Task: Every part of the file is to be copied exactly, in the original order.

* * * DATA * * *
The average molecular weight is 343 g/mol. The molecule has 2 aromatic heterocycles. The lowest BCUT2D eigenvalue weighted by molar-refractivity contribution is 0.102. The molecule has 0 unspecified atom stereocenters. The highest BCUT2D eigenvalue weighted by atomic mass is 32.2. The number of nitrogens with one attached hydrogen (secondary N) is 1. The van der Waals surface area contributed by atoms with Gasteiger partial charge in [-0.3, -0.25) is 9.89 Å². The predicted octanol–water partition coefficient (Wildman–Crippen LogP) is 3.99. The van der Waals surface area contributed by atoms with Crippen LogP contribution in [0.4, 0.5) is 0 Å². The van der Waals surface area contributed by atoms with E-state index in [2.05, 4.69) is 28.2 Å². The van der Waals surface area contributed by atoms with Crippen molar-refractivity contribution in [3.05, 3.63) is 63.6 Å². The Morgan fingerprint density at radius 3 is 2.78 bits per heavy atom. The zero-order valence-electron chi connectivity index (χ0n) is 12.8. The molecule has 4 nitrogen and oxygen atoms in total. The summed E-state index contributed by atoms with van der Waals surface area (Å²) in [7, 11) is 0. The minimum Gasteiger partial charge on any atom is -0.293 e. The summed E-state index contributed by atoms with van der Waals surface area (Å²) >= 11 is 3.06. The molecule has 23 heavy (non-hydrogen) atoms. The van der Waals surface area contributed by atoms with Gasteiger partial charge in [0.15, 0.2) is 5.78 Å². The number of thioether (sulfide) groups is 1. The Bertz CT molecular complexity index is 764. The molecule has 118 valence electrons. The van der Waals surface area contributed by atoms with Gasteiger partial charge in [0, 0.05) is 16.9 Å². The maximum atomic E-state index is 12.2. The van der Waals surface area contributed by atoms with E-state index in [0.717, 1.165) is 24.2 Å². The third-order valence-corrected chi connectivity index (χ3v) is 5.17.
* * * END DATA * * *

The average molecular weight is 343 g/mol. The molecule has 2 aromatic heterocycles. The lowest BCUT2D eigenvalue weighted by molar-refractivity contribution is 0.102. The molecule has 0 unspecified atom stereocenters. The highest BCUT2D eigenvalue weighted by atomic mass is 32.2. The number of nitrogens with one attached hydrogen (secondary N) is 1. The van der Waals surface area contributed by atoms with Gasteiger partial charge in [-0.3, -0.25) is 9.89 Å². The predicted octanol–water partition coefficient (Wildman–Crippen LogP) is 3.99. The van der Waals surface area contributed by atoms with Crippen LogP contribution in [0.4, 0.5) is 0 Å². The van der Waals surface area contributed by atoms with E-state index in [2.05, 4.69) is 28.2 Å². The van der Waals surface area contributed by atoms with Crippen molar-refractivity contribution in [3.05, 3.63) is 63.6 Å². The Morgan fingerprint density at radius 3 is 2.78 bits per heavy atom. The zero-order valence-electron chi connectivity index (χ0n) is 12.8. The molecule has 4 nitrogen and oxygen atoms in total. The summed E-state index contributed by atoms with van der Waals surface area (Å²) in [7, 11) is 0. The minimum Gasteiger partial charge on any atom is -0.293 e. The summed E-state index contributed by atoms with van der Waals surface area (Å²) >= 11 is 3.06. The molecule has 23 heavy (non-hydrogen) atoms. The van der Waals surface area contributed by atoms with Gasteiger partial charge in [0.15, 0.2) is 5.78 Å². The number of thioether (sulfide) groups is 1. The Bertz CT molecular complexity index is 764. The molecule has 118 valence electrons. The van der Waals surface area contributed by atoms with Gasteiger partial charge in [0, 0.05) is 16.9 Å². The maximum atomic E-state index is 12.2. The van der Waals surface area contributed by atoms with E-state index in [0.717, 1.165) is 24.2 Å². The third-order valence-corrected chi connectivity index (χ3v) is 5.17.